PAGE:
Iconic Home: Interiors, Advice, and Stories from 50 Amazing Black Designers by June Reese, BID, foreword by Amy Astley c.2023,Abrams $50.00 255 pages

By Terri Schlichenmeyer
The Truth Contributor

The sofa will go over there.

Sitting slightly away from the edge of a rug, flanked by two chairs at an angle to the fireplace, it’ll be the focal point of the room. Add the right paint and that plushy blanket you bought on vacation last year, and you’ll never want to leave. Making your home a welcoming retreat is always a goal and in the new book Iconic Home by June Reese, BID, you’ll welcome some fresh ideas.

As a young girl growing up in Texas, June Reese wished for a way to make her passion for art into a career. Few opportunities existed, “not many career paths,” but she saw design school as a way to her dreams. Still, it was hard and she thought about picking a different career until she met designer Kimberly Ward, founder of the Black Interior Designers Network, and everything fell together. Reese began to meet and collaborate with other Black designers, 50 of whom she profiles in this book.

Designer Leah Alexander says scale and size are of the utmost importance when decorating a room. Alvin Wayne adds: take it easy with throw pillows.

Arianne Bellizaire decides the color of a room after she notes “any historical and geographical parameters that are integral to the design.” Elaine Griffin says that “color reigns supreme…” Christopher Charles believes that “paint samples are a homeowner’s best friend.”

What you hang on a wall is important, and Danielle Colding recommends “dynamic art!” Layer the room, say several designers here. Some advocate having a focal point, while others say it’s unimportant. Use painter’s tape when you start furniture placement. Mix texture, but remember functionality. Catasha Singleton says that accessories should be the “very best” part of any room.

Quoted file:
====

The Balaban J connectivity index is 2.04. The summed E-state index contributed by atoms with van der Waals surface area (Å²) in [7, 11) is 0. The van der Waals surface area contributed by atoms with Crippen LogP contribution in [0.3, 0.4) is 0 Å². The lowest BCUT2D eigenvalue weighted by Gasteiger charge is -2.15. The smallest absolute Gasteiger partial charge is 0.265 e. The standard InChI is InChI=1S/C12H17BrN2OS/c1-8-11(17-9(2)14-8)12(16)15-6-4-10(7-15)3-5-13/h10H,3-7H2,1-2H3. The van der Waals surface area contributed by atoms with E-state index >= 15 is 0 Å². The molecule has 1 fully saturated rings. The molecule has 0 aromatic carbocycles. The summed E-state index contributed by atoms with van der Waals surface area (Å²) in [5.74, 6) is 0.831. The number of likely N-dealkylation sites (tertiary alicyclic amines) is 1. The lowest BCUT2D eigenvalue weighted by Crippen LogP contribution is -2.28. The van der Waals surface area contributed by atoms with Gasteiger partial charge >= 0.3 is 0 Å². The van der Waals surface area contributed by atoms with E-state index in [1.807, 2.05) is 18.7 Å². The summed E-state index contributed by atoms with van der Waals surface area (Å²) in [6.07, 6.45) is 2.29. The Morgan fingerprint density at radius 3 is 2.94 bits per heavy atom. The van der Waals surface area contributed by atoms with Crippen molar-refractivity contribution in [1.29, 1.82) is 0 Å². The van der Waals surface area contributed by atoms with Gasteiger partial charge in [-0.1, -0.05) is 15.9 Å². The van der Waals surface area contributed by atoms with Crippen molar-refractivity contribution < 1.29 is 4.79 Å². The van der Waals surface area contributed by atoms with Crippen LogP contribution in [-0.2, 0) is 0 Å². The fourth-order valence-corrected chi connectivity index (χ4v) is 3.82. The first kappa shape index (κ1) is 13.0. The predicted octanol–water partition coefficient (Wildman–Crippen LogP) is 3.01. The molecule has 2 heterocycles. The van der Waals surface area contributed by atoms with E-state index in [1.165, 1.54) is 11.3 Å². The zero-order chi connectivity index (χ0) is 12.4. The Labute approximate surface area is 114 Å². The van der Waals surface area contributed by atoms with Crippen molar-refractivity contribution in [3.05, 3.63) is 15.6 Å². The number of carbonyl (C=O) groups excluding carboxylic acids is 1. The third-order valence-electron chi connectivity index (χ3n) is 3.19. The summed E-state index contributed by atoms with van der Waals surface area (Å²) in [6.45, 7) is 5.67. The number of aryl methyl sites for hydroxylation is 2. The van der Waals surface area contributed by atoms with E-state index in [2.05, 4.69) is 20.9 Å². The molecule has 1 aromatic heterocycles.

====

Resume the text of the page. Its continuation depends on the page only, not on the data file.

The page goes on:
Justina Blakeney reminds readers to “have an open mind.”

Byron Risdon says, “Don’t overthink it.”

Amhad Freeman says, “Don’t over do it.”

Delia Kenza says, “Have fun, don’t be afraid to try, and make sure the space tells a story.”

To paraphrase designer Linda Hayslett here, for many decades, the assumption has been that Black homeowners didn’t have taste, sophistication, or need for interior design. Absolutely, Iconic Home proves the opposite.

The feature you’ll notice first about this book is the abundance of gorgeous pictures. Author and compiler June Reese includes many elegant examples of her subjects’ work in full-color photos that will satisfy anyone looking for ideas, wishing for their own special room, or merely hoping to satisfy home voyeurism.

When you’re done with the photos, turn back to the beginning and start reading about design as a career and the legacies these designers hope to leave. It’s here where you’ll find plenty of hints on deciding what to add or subtract from your space, and tips to make any room in your home a place you’ll want to be.

This is the kind of book for dreaming, the kind in which you’ll find something different every time you open it. Get Iconic Home and take it to the sofa over there.